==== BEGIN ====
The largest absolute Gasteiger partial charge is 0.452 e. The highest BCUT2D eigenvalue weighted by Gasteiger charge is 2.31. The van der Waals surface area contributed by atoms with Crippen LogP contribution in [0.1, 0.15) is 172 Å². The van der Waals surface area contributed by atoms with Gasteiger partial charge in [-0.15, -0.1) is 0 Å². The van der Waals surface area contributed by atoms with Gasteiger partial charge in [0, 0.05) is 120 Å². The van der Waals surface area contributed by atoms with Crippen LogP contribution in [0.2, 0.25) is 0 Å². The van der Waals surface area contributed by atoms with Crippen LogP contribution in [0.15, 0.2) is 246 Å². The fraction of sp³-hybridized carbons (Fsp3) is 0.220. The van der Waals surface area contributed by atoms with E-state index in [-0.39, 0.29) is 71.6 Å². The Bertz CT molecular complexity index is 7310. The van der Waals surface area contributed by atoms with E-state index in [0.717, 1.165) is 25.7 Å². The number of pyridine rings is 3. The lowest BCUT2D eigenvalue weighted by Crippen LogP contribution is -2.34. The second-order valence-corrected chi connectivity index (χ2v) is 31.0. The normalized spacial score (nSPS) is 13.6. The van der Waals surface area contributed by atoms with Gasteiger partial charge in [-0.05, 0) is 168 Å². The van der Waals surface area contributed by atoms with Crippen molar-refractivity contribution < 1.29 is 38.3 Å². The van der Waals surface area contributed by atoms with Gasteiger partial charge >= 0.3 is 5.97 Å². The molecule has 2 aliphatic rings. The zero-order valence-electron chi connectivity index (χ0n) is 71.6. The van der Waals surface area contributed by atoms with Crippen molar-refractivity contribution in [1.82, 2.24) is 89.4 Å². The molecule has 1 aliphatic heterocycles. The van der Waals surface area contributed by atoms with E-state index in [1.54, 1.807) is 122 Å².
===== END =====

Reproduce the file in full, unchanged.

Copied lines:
The largest absolute Gasteiger partial charge is 0.452 e. The highest BCUT2D eigenvalue weighted by Gasteiger charge is 2.31. The van der Waals surface area contributed by atoms with Crippen LogP contribution in [0.1, 0.15) is 172 Å². The van der Waals surface area contributed by atoms with Gasteiger partial charge in [-0.15, -0.1) is 0 Å². The van der Waals surface area contributed by atoms with Gasteiger partial charge in [0, 0.05) is 120 Å². The van der Waals surface area contributed by atoms with Crippen LogP contribution in [0.2, 0.25) is 0 Å². The van der Waals surface area contributed by atoms with Crippen LogP contribution in [0.15, 0.2) is 246 Å². The fraction of sp³-hybridized carbons (Fsp3) is 0.220. The van der Waals surface area contributed by atoms with E-state index in [-0.39, 0.29) is 71.6 Å². The Bertz CT molecular complexity index is 7310. The van der Waals surface area contributed by atoms with E-state index in [0.717, 1.165) is 25.7 Å². The number of pyridine rings is 3. The lowest BCUT2D eigenvalue weighted by Crippen LogP contribution is -2.34. The second-order valence-corrected chi connectivity index (χ2v) is 31.0. The normalized spacial score (nSPS) is 13.6. The van der Waals surface area contributed by atoms with Gasteiger partial charge in [-0.05, 0) is 168 Å². The van der Waals surface area contributed by atoms with Crippen molar-refractivity contribution < 1.29 is 38.3 Å². The van der Waals surface area contributed by atoms with Gasteiger partial charge >= 0.3 is 5.97 Å². The molecule has 2 aliphatic rings. The zero-order valence-electron chi connectivity index (χ0n) is 71.6. The van der Waals surface area contributed by atoms with Crippen molar-refractivity contribution in [1.82, 2.24) is 89.4 Å². The molecule has 1 aliphatic heterocycles. The van der Waals surface area contributed by atoms with E-state index in [1.54, 1.807) is 122 Å².